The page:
In 2004, Sabine Bitter, Jeff Derksen and Helmut Weber have formed the urban research collective Urban Subjects. Recently Urban Subjects curated the exhibition “The Militant Image - Picturing What Is Already Going On” with Camera Austria, Graz, participated in Western Front’s “Urgent Imagination” and in Jayce Salloum’s project ThirstDays. Urban Subjects were artists in residence at the Leuphana Arts Program at the University Lüneburg in 2012/2013 and were artists in residence at the EXPO Milan, 2015.
    From 2009 – 2013 Sabine Bitter was the coordinator of the Audain Visual Artist in Residence program and the curator of the Audain Gallery SFU Woodward's, realizing projects with Marjetica Potrč, Raqs Media Collective, Elke Krasny with the Downtown Eastside Women’s Centre, Ricardo Basbaum, Claire Fontaine, Muntadas, amongst others.

    Treena Chambers

    Treena is a Métis scholar who has worked as a union organizer, writer, bookseller, and researcher. She has worked on the categorization and digitization of archival materials on projects such as The People and The Text and she has worked with the Indigenous Voices Awards and the Indigenous Literary Studies Association.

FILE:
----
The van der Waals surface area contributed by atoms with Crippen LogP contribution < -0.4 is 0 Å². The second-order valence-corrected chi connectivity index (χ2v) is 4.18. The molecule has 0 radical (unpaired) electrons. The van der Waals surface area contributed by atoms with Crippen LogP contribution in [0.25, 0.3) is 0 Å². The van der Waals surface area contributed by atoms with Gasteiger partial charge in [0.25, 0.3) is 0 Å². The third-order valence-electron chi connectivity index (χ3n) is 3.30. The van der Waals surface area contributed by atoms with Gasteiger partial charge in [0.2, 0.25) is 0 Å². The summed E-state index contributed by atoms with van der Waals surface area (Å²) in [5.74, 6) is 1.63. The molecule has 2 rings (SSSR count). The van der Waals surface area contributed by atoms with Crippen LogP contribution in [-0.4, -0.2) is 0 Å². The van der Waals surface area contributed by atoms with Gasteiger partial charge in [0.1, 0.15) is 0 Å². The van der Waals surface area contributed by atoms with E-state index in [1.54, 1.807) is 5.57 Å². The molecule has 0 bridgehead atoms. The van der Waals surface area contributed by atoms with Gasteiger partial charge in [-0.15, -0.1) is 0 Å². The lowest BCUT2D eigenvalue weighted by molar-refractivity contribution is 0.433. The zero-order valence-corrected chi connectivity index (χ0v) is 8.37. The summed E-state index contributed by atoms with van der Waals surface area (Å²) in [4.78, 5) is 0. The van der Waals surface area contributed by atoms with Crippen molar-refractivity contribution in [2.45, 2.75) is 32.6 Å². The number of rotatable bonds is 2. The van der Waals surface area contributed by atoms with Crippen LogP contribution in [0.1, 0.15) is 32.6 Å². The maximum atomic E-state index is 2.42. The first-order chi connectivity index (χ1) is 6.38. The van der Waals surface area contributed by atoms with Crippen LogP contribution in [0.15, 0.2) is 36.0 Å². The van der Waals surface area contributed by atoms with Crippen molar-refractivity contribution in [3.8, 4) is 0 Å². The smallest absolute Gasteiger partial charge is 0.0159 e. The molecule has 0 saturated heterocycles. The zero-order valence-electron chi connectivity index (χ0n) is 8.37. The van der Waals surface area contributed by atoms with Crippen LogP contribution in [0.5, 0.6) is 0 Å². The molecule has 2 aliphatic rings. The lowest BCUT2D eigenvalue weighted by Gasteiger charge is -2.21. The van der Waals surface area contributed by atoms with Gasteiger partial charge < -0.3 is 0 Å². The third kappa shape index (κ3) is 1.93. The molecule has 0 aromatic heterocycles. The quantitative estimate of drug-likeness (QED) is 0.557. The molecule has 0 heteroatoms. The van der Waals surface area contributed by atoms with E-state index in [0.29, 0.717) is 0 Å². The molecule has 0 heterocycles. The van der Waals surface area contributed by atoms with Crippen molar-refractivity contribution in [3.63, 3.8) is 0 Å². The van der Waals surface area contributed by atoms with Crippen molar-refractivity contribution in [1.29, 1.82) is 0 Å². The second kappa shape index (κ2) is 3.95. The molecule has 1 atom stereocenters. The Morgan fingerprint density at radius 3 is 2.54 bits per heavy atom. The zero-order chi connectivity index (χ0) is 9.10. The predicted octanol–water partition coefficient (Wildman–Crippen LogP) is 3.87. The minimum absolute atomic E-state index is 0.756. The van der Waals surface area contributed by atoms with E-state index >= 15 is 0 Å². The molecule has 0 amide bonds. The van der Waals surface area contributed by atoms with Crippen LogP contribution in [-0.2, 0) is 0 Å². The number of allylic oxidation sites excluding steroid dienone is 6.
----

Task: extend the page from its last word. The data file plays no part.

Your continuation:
She is an International Studies student at SFU who brings her experience as a mature student and her Métis background into her studies of nationhood and identity. Treena’s past experience as a co-curator and organizer of the Robson Reading Series and work in the bookselling industry helps to inform her varied contributions to her work on The People and the Text project at SFU.
    In 2018 Treena’s work “Hair Raizing”, was shortlisted for Unpublished Prose Piece for the Indigenous Voices Awards and then again in 2020 for her work “Forest Fires and Falling Stars”.
    Works by Treena Chambers include:
    The Peak, titled “SFU Mural is an UnWarranted Reminder of Canada’s Colonial Past”. (2018)

    Rachel Warwick

    Rachel Warwick is an interdisciplinary artist, collaborator, and organizer. Her practice is research orientated focused spatial relations and social practice. Rachel is based in Vancouver/unceded territories of the Sḵwx̱wú7mesh (Squamish), Səl̓ílwətaʔ/Selilwitulh (Tsleil-Waututh) and xʷməθkʷəy̓əm (Musqueam) Nations. She has a BFA from Simon Fraser Univeristy and is the recipient of the 2019 Audain Travel Award.